Phyllis, age 62, was prescribed Fosamax for osteoporosis and she took the drug for two years before her doctor told her to stop taking it. “He told me it could have adverse reactions but he didn’t elaborate,” says Phyllis. “He didn’t specify that it would ruin my life by breaking a bone. And there were no warnings on the label. Besides, I had faith in my doctor and faith in the FDA’s approval process. How wrong I was.”
Who would ever think that a drug could produce the opposite effect - that a medication prescribed to increase bone density and strengthen bones could actually cause breaks and fractures?
“I was prescribed Boniva, which was heralded as a medical breakthrough at the time, but it contained the same crap as Fosamax,” Phyllis says. “After a year on this drug, my doctor didn’t like the results of my bone density test so he put me back on Fosamax.
“In January 2008, I was walking to my car and talking to my sister on my cell phone. I told her that I felt a cramp in my leg and I could barely move. I managed to get into the car and blasted the horn; it was the most horrible feeling. People came to the rescue and stayed with me until the ambulance came.”
Phyllis got to the hospital in screaming agony. They told her that she likely had bone cancer - there was no other explanation as to why she suffered such a fracture. Not only was she in physical pain, the thought of having cancer, combined with staying in a nursing home for a month, caused severe depression.
“I had to wait 38 days to realize I didn’t have cancer,” Phyllis explains. “And being in that nursing home (I couldn’t walk or move) was so demoralizing. I couldn’t even get up and relieve myself because I was unable to sit on a toilet. Now I have a rod coming from my hip, down and around the femur with titanium screws, nails and rods.
The surgeon kept me on Fosamax while I was recovering. They had no explanation as to how I suffered this fracture. The first week after I got out of the nursing home I saw a rheumatologist, a chiropractor, and two general doctors, all of whom said that osteoporosis caused my injury.”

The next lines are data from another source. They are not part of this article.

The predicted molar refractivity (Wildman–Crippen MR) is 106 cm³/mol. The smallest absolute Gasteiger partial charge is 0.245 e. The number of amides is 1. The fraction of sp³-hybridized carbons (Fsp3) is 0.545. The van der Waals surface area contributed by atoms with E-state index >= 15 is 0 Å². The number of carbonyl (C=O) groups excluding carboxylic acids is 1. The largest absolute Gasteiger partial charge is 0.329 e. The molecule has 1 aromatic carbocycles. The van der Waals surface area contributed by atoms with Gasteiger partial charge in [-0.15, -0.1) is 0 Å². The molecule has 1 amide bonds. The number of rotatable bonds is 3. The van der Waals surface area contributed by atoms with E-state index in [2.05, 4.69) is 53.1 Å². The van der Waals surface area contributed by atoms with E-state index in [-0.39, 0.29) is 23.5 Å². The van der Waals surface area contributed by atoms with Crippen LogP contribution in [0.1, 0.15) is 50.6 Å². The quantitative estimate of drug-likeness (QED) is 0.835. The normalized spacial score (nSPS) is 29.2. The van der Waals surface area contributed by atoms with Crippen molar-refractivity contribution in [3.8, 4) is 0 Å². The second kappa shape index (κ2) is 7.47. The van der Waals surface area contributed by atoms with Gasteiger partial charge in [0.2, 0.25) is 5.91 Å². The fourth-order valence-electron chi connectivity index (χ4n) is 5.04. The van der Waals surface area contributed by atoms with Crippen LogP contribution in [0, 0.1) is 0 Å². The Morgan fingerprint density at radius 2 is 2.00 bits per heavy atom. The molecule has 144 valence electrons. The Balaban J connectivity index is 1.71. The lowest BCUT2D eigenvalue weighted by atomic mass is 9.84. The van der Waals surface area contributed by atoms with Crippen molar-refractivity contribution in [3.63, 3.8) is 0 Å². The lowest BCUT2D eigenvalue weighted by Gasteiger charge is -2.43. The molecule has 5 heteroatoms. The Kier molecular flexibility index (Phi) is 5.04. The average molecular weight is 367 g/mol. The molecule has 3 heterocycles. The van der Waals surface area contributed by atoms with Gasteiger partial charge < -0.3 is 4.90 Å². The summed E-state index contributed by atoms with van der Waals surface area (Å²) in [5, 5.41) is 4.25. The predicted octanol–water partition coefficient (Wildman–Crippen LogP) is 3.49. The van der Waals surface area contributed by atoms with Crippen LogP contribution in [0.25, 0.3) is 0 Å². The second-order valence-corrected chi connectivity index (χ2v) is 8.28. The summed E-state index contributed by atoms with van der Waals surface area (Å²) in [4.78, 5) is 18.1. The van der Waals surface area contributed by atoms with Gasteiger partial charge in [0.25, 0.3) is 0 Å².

Next up, her rheumatologist prescribed Forteo, yet another osteoporosis medication. Phyllis had Forteo injections every day for two years (at this point she was on disability), until her rheumatologist called in a panic, telling her that the drug had been linked to bone cancer. She was back on Fosamax again.
In 2009, Phyllis was in church and fell down walking to the pew. “When I came to, I saw the crucifix and thought, Thank god I am finally in heaven - no more pain,” says Phyllis, laughing. “Then I saw my pastor. He looked so worried, he probably thought I slipped on holy water and I was going to sue the church. Off to the hospital I went again, followed by another three months of rehab.
“To this day I still walk with a cane and my leg has never been the same. I haven’t had a good night’s sleep since this happened - I have to sleep on my back with pillows propped around me so I don’t move. I can’t climb any steps and I have to use a wheelchair bought from a garage sale.
“I recently developed a bursa on the site of the surgery. Then I broke my toe, and trying to catch myself, I sprained my ankle. I can’t go anywhere that doesn’t have a shopping cart, and I can only walk 10 feet before I have to stop. I am only without pain during aquatic therapy and I can’t take painkillers because I have a heart murmur.
“As for a Fosamax lawsuit, I figure that the makers of Fosamax should at least buy me a decent wheelchair. I won’t be suing my doctors - or my priest - but they are worried, regardless. My cousin is a nurse and she says that none of the doctors she works with prescribe Fosamax anymore. Chalk up my experience to bad timing.”
July 1, 2013:
Thank you so much for your story on my Fosamax HORROR.
READ MORE FOSAMAX LEGAL NEWS
Thank you for listening, thank you for putting my story out there, thank you for understanding, thank you thank you.
God Bless, Phyllis